Veterans’ Benefits Act of 2010 - Expanding Employee Protection Under USERRA


Before heading into the pre-election recess, the Senate passed the Veterans’ Benefits Act of 2010 on September 28, 2010. See H.R. 3219, 111th Cong. (2d Sess. 2010). The Act, which passed in the House over one year ago, is a compromise measure between the House and the Senate and encompasses several veterans’ benefits bills. Of notable importance to employers is the Act’s expansion of employee protection under the Uniformed Services Employment and Reemployment Rights Act (“USERRA”). Section 701 of the Act redefines the terms “benefit,” “benefit of employment,” and “rights and benefits” under USERRA to include wages or salary for work performed, thereby prohibiting wage discrimination against members of the Armed Forces.

In addition, the Act clarifies the definition of “successor in interest” and outlines a seven-factor test to determine whether an entity meets the definition of “successor in interest.” H.R. 3219 § 702. If an entity is deemed a “successor in interest,” it can be held liable for its predecessor’s conduct or can inherit its predecessor’s duties and obligations under USERRA.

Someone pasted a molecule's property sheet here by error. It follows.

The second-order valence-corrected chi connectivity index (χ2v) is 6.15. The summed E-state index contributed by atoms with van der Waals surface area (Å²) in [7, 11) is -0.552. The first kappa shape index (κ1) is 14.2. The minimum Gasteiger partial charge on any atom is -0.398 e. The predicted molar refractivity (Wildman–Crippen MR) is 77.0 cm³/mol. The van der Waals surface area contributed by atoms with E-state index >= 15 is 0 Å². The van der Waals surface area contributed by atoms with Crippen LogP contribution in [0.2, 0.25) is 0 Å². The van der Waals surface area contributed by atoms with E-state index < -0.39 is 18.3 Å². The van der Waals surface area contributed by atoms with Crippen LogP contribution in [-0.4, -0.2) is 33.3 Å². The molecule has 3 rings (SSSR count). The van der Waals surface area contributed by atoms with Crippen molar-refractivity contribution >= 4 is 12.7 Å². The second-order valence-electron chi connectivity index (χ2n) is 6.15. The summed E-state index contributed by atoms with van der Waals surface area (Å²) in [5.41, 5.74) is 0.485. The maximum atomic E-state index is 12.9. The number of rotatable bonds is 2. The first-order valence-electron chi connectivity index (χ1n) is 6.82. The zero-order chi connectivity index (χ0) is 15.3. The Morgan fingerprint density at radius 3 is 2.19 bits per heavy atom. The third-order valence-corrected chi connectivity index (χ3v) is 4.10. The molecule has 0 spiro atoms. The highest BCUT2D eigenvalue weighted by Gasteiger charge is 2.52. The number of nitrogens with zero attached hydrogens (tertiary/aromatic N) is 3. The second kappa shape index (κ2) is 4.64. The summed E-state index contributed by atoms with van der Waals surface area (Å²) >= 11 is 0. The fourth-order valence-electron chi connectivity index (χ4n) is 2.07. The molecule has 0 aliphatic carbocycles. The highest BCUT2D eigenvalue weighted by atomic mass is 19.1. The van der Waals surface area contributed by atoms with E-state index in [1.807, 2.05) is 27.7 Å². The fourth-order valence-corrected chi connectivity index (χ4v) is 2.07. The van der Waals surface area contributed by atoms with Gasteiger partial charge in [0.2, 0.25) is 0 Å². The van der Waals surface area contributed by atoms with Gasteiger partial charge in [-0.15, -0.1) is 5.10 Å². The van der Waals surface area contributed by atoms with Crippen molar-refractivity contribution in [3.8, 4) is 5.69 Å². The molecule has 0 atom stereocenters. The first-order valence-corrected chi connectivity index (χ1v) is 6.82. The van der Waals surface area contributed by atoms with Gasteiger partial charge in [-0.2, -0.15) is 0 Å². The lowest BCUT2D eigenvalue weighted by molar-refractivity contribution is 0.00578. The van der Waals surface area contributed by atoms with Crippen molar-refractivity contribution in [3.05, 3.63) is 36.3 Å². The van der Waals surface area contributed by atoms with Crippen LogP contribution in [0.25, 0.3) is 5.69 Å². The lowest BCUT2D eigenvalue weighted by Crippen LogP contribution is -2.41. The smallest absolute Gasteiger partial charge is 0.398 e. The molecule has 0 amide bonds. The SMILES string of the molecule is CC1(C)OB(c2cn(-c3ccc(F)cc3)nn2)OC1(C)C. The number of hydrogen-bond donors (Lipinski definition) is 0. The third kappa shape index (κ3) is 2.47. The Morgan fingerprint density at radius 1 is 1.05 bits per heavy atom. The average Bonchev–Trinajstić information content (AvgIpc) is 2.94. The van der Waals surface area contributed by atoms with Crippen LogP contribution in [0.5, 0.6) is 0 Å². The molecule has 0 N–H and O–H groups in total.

To determine “successor in interest” status, the following factors should be considered on a case-by-case basis:

(1) Substantial continuity of business operations;
(2) Use of the same or similar facilities;
(3) Continuity of work force;
(4) Similarity of jobs and working conditions;
(5) Similarity of supervisory personnel;
(6) Similarity of machinery, equipment, and production methods; and
(7) Similarity of products or services.

In addition, the new provision makes clear that lack of notice or awareness of a potential or pending claim at the time of the merger, acquisition, or other form of succession, shall not be considered when determining “successor in interest” status. See id.

Last, the Act creates a 36-month trial period for referring USERRA claims brought against federal executive agencies to the Office of Special Counsel (“OSC”). H.R. 3219 § 105. The Act requires the Secretary of Labor to refer certain claims made during the trial period—USERRA claims brought by individuals with a social security number ending in an odd number—to the OSC. The trial program also encompasses USERRA claims brought by individuals who have a related claim under 5 U.S.C. § 1212.

The Veterans’ Benefits Act of 2010 contains several additional improvements and benefits for veterans. President Obama signed the Act into law on October 13, 2010.

For more information, please contact the Haynes and Boone attorney with whom you work or any of the following attorneys in the firm’s Labor and Employment Practice Group:

Related Practices

Email Disclaimer